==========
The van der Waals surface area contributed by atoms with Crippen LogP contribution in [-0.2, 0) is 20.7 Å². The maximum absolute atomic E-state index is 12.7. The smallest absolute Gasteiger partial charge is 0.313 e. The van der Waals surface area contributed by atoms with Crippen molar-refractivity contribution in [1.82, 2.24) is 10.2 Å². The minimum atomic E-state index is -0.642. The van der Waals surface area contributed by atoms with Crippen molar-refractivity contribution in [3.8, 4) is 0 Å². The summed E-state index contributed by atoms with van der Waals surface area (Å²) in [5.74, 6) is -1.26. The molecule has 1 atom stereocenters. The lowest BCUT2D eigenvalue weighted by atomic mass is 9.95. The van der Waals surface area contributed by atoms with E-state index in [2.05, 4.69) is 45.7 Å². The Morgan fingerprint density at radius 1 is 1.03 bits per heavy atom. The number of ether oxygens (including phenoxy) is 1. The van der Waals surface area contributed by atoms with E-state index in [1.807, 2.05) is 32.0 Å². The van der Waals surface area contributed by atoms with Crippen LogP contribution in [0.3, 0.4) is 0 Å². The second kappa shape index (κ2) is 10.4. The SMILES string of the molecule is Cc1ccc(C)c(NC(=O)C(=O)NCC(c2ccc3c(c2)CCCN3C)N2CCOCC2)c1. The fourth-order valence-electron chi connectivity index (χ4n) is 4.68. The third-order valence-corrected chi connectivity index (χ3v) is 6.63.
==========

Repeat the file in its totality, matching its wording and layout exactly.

The van der Waals surface area contributed by atoms with Crippen LogP contribution in [-0.2, 0) is 20.7 Å². The maximum absolute atomic E-state index is 12.7. The smallest absolute Gasteiger partial charge is 0.313 e. The van der Waals surface area contributed by atoms with Crippen molar-refractivity contribution in [1.82, 2.24) is 10.2 Å². The minimum atomic E-state index is -0.642. The van der Waals surface area contributed by atoms with Crippen molar-refractivity contribution in [3.8, 4) is 0 Å². The summed E-state index contributed by atoms with van der Waals surface area (Å²) in [5.74, 6) is -1.26. The molecule has 1 atom stereocenters. The lowest BCUT2D eigenvalue weighted by atomic mass is 9.95. The van der Waals surface area contributed by atoms with E-state index in [2.05, 4.69) is 45.7 Å². The Morgan fingerprint density at radius 1 is 1.03 bits per heavy atom. The number of ether oxygens (including phenoxy) is 1. The van der Waals surface area contributed by atoms with E-state index in [1.807, 2.05) is 32.0 Å². The van der Waals surface area contributed by atoms with Crippen LogP contribution in [0.3, 0.4) is 0 Å². The second kappa shape index (κ2) is 10.4. The SMILES string of the molecule is Cc1ccc(C)c(NC(=O)C(=O)NCC(c2ccc3c(c2)CCCN3C)N2CCOCC2)c1. The fourth-order valence-electron chi connectivity index (χ4n) is 4.68. The third-order valence-corrected chi connectivity index (χ3v) is 6.63.